When an error occured (like I/O) while I'm writing back all my records to the file I throw a runtime DatabaseException. You can't do anything else, because it can't be a checked exception (breaks your interface method signature), so it has to be a runtime exception. And if you decide to use IllegalStateException or some kind of custom DatabaseException that's up to you. If you decide to use a custom exception, make sure to make it generic, so you don't know if the database behind the application is a RDBMS or a flat file. That makes it a lot easier to change your FileAccess class (throwing nothing but IOExceptions) with a SqlAccess class (nothing but SQLExceptions are thrown), because you need only to change the Data class: just wrap the SQLException (instead of IOException) into a DatabaseException and your program will keep running!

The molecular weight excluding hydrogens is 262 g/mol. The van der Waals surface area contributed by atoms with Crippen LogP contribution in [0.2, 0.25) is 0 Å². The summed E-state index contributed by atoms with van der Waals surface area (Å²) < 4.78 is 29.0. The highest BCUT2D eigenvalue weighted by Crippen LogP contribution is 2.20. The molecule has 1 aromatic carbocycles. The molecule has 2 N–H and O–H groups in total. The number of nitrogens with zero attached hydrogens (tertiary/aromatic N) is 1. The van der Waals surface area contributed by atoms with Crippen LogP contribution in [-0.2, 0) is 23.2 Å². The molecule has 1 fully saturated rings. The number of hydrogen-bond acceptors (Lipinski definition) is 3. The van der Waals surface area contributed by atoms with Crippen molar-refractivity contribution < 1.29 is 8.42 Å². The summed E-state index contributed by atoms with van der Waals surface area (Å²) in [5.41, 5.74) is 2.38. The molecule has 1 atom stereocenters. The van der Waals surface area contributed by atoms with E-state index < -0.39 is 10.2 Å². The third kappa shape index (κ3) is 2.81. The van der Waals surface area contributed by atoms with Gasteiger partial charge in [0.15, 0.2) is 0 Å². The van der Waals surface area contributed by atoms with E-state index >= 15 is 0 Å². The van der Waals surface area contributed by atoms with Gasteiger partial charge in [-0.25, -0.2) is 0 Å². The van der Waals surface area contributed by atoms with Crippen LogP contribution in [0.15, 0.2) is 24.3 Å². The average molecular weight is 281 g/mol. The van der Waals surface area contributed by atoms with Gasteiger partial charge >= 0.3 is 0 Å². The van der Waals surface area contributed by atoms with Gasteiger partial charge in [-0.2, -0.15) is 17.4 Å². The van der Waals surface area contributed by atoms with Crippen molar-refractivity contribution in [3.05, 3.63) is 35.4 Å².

Glen Iris
Ranch Hand

Joined: Jul 13, 2011
Posts: 164

Thanks Roel.

What are your thoughts on just throwing a RuntimeException with the String message passed to it by the underlying IOExceptions / DuplicateKeyExceptions / InterruptedException?

G
Roel De Nijs
Bartender

Joined: Jul 19, 2004
Posts: 5147
    
  12

Glen Iris wrote:What are your thoughts on just throwing a RuntimeException with the String message passed to it by the underlying IOExceptions / DuplicateKeyExceptions / InterruptedException?

First of all I would create my own custom runtime exception (it's easier to catch than the RuntimeException, because NullPointerException, IllegalArgumentException,... will all be caught when catching RuntimeException). Secondly I would always provide a (simple) message of my own (e.g. "reading record[recNo] failed due to I/O error") instead of reusing some message provided by the exception that causes the problem.

Just my 2 cents. Now it's time for
Glen Iris
Ranch Hand

Joined: Jul 13, 2011
Posts: 164

Thank you. You've been a great help as always. Goodnight Sir
 
I agree. Here's the link: http://aspose.com/file-tools
 
subject: Implementing the Oracle Supplied Interface - Handling Errors